The two Mace, one for the House of Commons and one for the Senate of Canada, symbol of the authority of the Crown as exercised through the elected Parliament. They are paraded every day at the opening of the Sessions in the House and in the Senate. Only the Sergeant at Arms can carry the Mace, followed by the Gentlemen Usher of the Black Rod and the Speaker.
The original centre block of Parliament in 1867 which housed the House of Commons on the left of the photo and the Senate on the right, this building will be destroyed in 1916 by a fire started by a cigar butt left in the Reading Room.
So to mark this sesquicentennial today in the House of Commons several retired Prime Ministers were present, the Right Honourable Joe Clark (C), John Turner (L), Brian Mulroney (C) and Paul Martin (L).
Also two retired Speakers were present John Bosley and Peter Milliken and some retired Senators all sitting in the gallery of the House of Commons.
The Canadian House of Commons
Parliament today, much bigger than the original after its reconstruction in 1919.
For as long as I can remember, going back into my childhood our coffee pot was a Bialetti Moka, making essentially Espresso. But if you look up the word Espresso in an Italian dictionary you will see; Caffè (pronounced [kafˈfɛ]) is the Italian word for coffee and probably originates from “Kaffa”, the region in Ethiopia where coffee originated. Caffè may refer to the Italian way of preparing a coffee, an espresso, or occasionally used as a synonym for the European coffee bar.
My parents never used any other type of coffee machine at home and when I moved out on my own, at first for some unexplained reason, was drinking instant coffee, Maxwell House was a favourite. At work, we had absolutely awful coffee made in industrial machines provided by companies who sold bulk powdered coffee. When I joined the Foreign Service and went on posting, I rediscovered coffee made correctly and providing for aroma and good tasting cup.
In the Middle-East I learned to make Turkish coffee, which is often flavoured with cardamon, drinking it black with one sugar (Masbout).
Then a few years ago, I returned to the old Moka method. It is by far the easiest way of making coffee, always good. Of course Espresso is suppose to be served in a small cup or demi-tasse, not in a mug. So I came to realize that maybe we were drinking too much coffee simply by the size of the cup. For years now I drink my coffee with a dash of milk macchiato.
Today at lunch at one of our favourite places LOCAL 343 on Water street on the patio, Will reminded me that on Friday 7 July it is our 10 Wedding Anniversary (Tin). We were married in a friends home garden in Ottawa. I had just completed my posting to Beijing, had come home to Canada and we were on our final preparation to move to Rome. Our old long hair dachshund Reese was with us that day, he was coming with us to Italy. We had a few friends present, it was a small affair. Not to forget that 2018 will be our 40th Anniversary of being together.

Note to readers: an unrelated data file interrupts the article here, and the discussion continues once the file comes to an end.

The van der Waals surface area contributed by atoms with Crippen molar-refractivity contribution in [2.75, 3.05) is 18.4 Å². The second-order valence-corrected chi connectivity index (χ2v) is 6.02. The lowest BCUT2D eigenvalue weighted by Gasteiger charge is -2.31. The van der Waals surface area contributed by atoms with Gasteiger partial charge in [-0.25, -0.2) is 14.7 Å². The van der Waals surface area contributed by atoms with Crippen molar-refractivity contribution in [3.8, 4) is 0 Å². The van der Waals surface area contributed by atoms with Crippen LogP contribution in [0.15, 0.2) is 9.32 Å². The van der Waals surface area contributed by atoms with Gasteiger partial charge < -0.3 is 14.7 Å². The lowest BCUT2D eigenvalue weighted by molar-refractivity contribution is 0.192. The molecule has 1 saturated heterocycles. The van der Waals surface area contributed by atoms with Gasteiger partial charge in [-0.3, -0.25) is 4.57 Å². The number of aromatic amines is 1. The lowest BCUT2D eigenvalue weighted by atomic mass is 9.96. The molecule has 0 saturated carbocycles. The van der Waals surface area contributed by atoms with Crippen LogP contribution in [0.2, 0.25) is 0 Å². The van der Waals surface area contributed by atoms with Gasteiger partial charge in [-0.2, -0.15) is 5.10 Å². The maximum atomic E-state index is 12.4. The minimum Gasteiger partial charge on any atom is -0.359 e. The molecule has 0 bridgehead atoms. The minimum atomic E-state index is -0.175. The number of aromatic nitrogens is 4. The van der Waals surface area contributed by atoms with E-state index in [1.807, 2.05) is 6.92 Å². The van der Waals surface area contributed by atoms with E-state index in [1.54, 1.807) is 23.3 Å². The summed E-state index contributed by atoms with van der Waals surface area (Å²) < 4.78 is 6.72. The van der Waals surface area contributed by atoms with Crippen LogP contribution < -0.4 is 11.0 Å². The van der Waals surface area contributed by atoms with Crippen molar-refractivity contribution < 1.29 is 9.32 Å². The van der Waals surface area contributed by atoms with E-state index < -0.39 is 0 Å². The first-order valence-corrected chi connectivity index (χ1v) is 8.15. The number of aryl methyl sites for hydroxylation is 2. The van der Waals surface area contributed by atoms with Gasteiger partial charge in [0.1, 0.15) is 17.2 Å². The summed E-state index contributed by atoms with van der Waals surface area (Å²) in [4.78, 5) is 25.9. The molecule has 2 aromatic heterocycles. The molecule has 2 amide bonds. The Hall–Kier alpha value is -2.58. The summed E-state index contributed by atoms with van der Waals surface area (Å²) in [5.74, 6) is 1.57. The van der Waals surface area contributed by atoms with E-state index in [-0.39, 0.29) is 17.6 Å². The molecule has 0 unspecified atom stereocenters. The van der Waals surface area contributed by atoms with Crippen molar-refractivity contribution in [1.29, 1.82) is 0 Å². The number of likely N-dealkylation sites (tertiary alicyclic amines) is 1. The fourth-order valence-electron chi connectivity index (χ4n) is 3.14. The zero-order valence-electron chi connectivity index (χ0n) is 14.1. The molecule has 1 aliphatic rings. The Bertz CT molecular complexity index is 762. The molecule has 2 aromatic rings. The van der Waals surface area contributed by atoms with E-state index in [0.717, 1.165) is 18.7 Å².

Our wedding day with our minister, July 2007
Unfortunately because our little wire hair Dachshund Nora had a misadventure with some poison this past few days, we have cancelled our trip to the Iles de la Madeleine in the Gulf of St-Lawrence, we were going with friends and my uncle, aunt and cousins were to be there also. Nora is doing better and that is what matters to us, we would not have felt happy being away from her not feeling completely well.
Finally this week, McGill University’s Faculty of Medicine have returned to us in a formal ceremony the ashes of my late father who died 2 years ago on 12 July. We will bury him at Sea, as was his wishes later in September. In his will my father had stipulated that his remains be given to medical science for research work.
Dad and I, at lunch at the Queen Elizabeth Hotel in Montreal a few years ago.
Today on the 18 April 1881 in London the British Museum opened. What a great institution it is.
Also on the 18 April 1506, the construction on the new Saint Peter’s Basilica started, it would last 100 years and a further 30 years was required to do the interior decorations the interior was decorated by Gian Lorenzo Bernini. In 1561 Michelangelo was asked to come and work on the building, he designed part of the dome but died before it was completed. The old Saint Peter which had been built in the 4th century AD was destroyed, the building was so old and in a state of disrepair, it had become unsafe.
Here is a fresco in the Church of San Martino in Rome showing the inside of the Old Saint Peter’s basilica before it was demolished.
Some 35 years ago on 17 April 1982 the Canadian Charter of Rights and Freedoms which is enshrined in our Constitution.
Queen Elizabeth II signs the Proclamation of the Charter of Rights and Freedoms on Parliament Hill, sitting at the table is Prime Minister Pierre E. Trudeau.
Telling the stories of the history of the port of Charlottetown and the marine heritage of Northumberland Strait on Canada's East Coast. Winner of the Heritage Award from the PEI Museum and Heritage Foundation and a Heritage Preservation Award from the City of Charlottetown